PTC Warns MTV Over Explicit VMAs Content - Broadcasting & Cable

PTC Warns MTV Over Explicit VMAs Content

Group’s president writes MTV to rate show appropriately in wake of last year’s controversy
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The Parents Television Council has written to MTV, asking the network not to have a repeat of last year’s Video Music Awards, which came under fire for a performance from Robin Thicke and Miley Cryus that was deemed too explicit by some viewers.

In a letter addressed to Janet Borelli, senior VP of standards and practices at MTV Networks/Viacom Media Networks, PTC president Tim Winter asked MTV to “commit publicly that the program will not contain the type of explicit sexual content present in last year’s show.”

Winter also took MTV to task for giving the show a TV-14 rating, arguing that its “adult-oriented performances” and advertiser spots should results in a TV-MA rating.

“While last year’s Miley Cyrus/Robin Thicke performance garnered most of the headlines after the fact, the sexually charged and otherwise inappropriate content of the show was not limited to them,” wrote Winter. “Even more troubling was the fact that MTV still applied a TV-14 rating to the program, despite other adult-oriented performances and advertising messages.”

The MTV VMAs are scheduled to air Sunday, Aug. 24.

Winter’s full letter to Borelli is below:

“Parents and families around the country have had ample reason to be concerned about the material distributed and promoted by MTV over the years, particularly during MTV’s original programming.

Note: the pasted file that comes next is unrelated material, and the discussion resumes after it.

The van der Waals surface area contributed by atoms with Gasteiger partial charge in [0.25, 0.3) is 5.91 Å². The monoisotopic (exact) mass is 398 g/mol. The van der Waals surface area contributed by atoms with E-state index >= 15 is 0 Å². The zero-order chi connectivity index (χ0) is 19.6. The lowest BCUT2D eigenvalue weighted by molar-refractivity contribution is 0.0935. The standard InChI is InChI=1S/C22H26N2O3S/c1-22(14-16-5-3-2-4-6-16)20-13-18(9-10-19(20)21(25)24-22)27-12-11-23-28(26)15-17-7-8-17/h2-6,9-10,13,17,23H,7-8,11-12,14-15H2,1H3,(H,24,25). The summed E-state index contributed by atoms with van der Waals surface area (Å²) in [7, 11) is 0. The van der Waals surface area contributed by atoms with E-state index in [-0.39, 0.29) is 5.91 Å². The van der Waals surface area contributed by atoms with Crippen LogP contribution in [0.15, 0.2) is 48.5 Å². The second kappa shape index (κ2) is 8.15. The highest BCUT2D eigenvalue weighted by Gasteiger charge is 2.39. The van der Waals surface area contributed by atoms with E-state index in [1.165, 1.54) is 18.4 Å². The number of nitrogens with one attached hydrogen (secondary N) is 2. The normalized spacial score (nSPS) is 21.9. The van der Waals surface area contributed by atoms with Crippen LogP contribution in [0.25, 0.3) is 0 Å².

“While last year’s Miley Cyrus/Robin Thicke performance garnered most of the headlines after the fact, the sexually charged and otherwise inappropriate content of the show was not limited to them. Even more troubling was the fact that MTV still applied a TV-14 rating to the program, despite other adult-oriented performances and advertising messages. Such a rating was simply unacceptable to the families who depend on the television ratings system to be applied accurately and to the millions of families whose children are marketed to by MTV. The 2013 VMAs were a public relations kerfuffle for your network that I feel certain you will not wish to repeat.

“Consequently, on behalf of our membership and millions of other concerned parents, I call on MTV to take the following proactive steps, prior to the upcoming Video Music Awards telecast:

  1.  “Commit publicly that the program will not contain the type of explicit sexual content present in last year’s show

  2.  “Commit publicly that the program will not violate MTV/Viacom’s own standards and practices as was alleged last year

  3.  “Commit publicly to rate the program accurately and in accordance with the TV Parental Guidelines which stipulate that crude indecent language, explicit sexual activity, or graphic violence is to be rated as appropriate only for adults - TV-MA.

“I eagerly await your prompt reply, and sincerely hope MTV will help parents and families to better navigate their children’s media environment.”

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